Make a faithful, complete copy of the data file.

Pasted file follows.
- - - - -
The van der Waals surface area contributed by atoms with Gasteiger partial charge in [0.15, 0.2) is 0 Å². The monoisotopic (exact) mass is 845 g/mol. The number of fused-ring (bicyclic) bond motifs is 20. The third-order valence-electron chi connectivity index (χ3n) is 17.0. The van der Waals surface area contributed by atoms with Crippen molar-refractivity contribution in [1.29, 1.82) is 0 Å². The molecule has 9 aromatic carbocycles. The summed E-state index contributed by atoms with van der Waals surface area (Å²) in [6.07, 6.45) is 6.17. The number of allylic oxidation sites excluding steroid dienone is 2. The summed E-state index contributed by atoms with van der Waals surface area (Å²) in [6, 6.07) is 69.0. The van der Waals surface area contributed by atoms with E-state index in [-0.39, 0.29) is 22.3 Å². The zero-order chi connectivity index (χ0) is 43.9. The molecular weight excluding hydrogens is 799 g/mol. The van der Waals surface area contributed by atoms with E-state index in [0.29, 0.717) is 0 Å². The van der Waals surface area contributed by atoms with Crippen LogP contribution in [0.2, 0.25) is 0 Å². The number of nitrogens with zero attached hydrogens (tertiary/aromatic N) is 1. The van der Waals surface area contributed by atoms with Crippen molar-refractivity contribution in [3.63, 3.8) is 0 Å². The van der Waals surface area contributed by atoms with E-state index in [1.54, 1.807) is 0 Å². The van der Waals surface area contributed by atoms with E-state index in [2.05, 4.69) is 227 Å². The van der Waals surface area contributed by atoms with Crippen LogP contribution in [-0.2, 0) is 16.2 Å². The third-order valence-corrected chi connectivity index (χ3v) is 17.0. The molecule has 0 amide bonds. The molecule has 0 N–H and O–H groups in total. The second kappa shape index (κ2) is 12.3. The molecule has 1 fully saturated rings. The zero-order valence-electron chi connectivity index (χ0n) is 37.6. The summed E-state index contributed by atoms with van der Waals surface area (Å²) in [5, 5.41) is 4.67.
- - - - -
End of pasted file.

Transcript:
The van der Waals surface area contributed by atoms with Gasteiger partial charge in [0.15, 0.2) is 0 Å². The monoisotopic (exact) mass is 845 g/mol. The number of fused-ring (bicyclic) bond motifs is 20. The third-order valence-electron chi connectivity index (χ3n) is 17.0. The van der Waals surface area contributed by atoms with Crippen molar-refractivity contribution in [1.29, 1.82) is 0 Å². The molecule has 9 aromatic carbocycles. The summed E-state index contributed by atoms with van der Waals surface area (Å²) in [6.07, 6.45) is 6.17. The number of allylic oxidation sites excluding steroid dienone is 2. The summed E-state index contributed by atoms with van der Waals surface area (Å²) in [6, 6.07) is 69.0. The van der Waals surface area contributed by atoms with E-state index in [-0.39, 0.29) is 22.3 Å². The zero-order chi connectivity index (χ0) is 43.9. The molecular weight excluding hydrogens is 799 g/mol. The van der Waals surface area contributed by atoms with E-state index in [0.29, 0.717) is 0 Å². The van der Waals surface area contributed by atoms with Crippen LogP contribution in [0.2, 0.25) is 0 Å². The number of nitrogens with zero attached hydrogens (tertiary/aromatic N) is 1. The van der Waals surface area contributed by atoms with Crippen molar-refractivity contribution in [3.63, 3.8) is 0 Å². The van der Waals surface area contributed by atoms with E-state index in [1.54, 1.807) is 0 Å². The van der Waals surface area contributed by atoms with E-state index in [2.05, 4.69) is 227 Å². The van der Waals surface area contributed by atoms with Crippen LogP contribution in [-0.2, 0) is 16.2 Å². The third-order valence-corrected chi connectivity index (χ3v) is 17.0. The molecule has 0 amide bonds. The molecule has 0 N–H and O–H groups in total. The second kappa shape index (κ2) is 12.3. The molecule has 1 fully saturated rings. The zero-order valence-electron chi connectivity index (χ0n) is 37.6. The summed E-state index contributed by atoms with van der Waals surface area (Å²) in [5, 5.41) is 4.67.